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Re: Primary Key Theory Question

From: Bernard Peek <bap_at_shrdlu.com>
Date: Sat, 3 Apr 2004 22:06:41 +0100
Message-ID: <fF9x6sphdybAFwgi@shrdlu.com>


In message <7cadnVFbnulxVvPdRVn-hQ_at_comcast.com>, Laconic2 <laconic2_at_comcast.net> writes
>What is a surrogate key and what is a natural key is in the eye of the
>beholder. There exists a certain context in which SSN is a surrogate key.
>It's a key issued for the purposes of identification to an object whose
>natural features are unusable for identification. It's just not invented by
>"our system."
>
>SSN only looks natural to the IT person because the subject matter expert
>uses it as if it were natural.

I've just looked into this newsgroup after a wile away, and found the same debate continuing.

My personal definition of a natural key (which I've mentioned here in the past) is a key whose uniqueness is guaranteed by the laws of physics. They are quite rare.

More often there is some sort of surrogate used. Someone, somewhere is assigned the task of ensuring that there is a mapping between the surrogate and the objects that it is intended to identify. If that person does their job well we can treat the surrogate as if it was a natural key. In most cases people doing that job make occasional mistakes, or someone does something that screws the system. For that reason it's usually best to either use your own surrogate, or build some sort of error-handler into your systems.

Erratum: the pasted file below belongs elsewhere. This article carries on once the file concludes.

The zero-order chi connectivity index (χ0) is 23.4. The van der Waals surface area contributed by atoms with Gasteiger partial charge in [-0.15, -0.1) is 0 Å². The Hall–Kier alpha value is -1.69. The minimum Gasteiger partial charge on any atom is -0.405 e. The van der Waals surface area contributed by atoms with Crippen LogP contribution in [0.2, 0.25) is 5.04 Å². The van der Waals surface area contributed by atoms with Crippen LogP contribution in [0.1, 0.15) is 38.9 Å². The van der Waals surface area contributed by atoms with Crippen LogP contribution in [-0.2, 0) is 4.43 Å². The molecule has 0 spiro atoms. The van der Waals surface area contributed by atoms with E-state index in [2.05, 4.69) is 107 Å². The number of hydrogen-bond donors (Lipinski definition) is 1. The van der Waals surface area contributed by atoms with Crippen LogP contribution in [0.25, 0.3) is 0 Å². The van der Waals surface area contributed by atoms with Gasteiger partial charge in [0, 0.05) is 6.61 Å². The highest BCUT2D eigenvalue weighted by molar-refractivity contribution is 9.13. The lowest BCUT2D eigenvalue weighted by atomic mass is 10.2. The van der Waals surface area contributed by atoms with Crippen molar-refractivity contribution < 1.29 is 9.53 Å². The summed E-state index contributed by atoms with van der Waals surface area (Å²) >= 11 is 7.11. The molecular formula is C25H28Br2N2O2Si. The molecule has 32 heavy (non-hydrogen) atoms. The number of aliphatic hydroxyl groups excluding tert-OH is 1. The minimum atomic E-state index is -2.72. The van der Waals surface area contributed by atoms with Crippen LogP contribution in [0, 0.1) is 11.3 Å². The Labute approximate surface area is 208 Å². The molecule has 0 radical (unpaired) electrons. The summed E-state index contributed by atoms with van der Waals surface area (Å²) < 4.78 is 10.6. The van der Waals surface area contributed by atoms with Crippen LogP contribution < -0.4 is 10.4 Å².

Adding an identity field has risks. Identity fields don't appear in the logical data structure and every move away from the logical data structure introduces risks that need to be evaluated. In essence the identity field adds a new entity with only one attribute and a 1:1 relationship with an existing entity. But there is nothing in the nature of the data to enforce that relationship. It is up to the system designer to enforce it. That mapping needs to be checked whenever data is added, removed or altered.

When a new instance is created it's trivially easy to create a new identity number. But the system needs to ensure that the instance really is new, and doesn't have a mapping to an existing identity value.

When you delete an entry for "Fred Smith" are you removing the correct identity value, or is there another Fred Smith somewhere in the system. (And if you have some other way of identifying all of the Fred Smiths why are you using an identity value?)

When you alter data for an individual have you found the right Fred Smith.

Remember that if you publish your surrogate key other database designers may come to rely on it and treat it as a natural key. If you change the way it is used, or perhaps re-use an old number, you may wreck someone else's systems.

-- 
Bernard Peek
London, UK. DBA, Manager, Trainer & Author. Will work for money.
Received on Sat Apr 03 2004 - 15:06:41 CST

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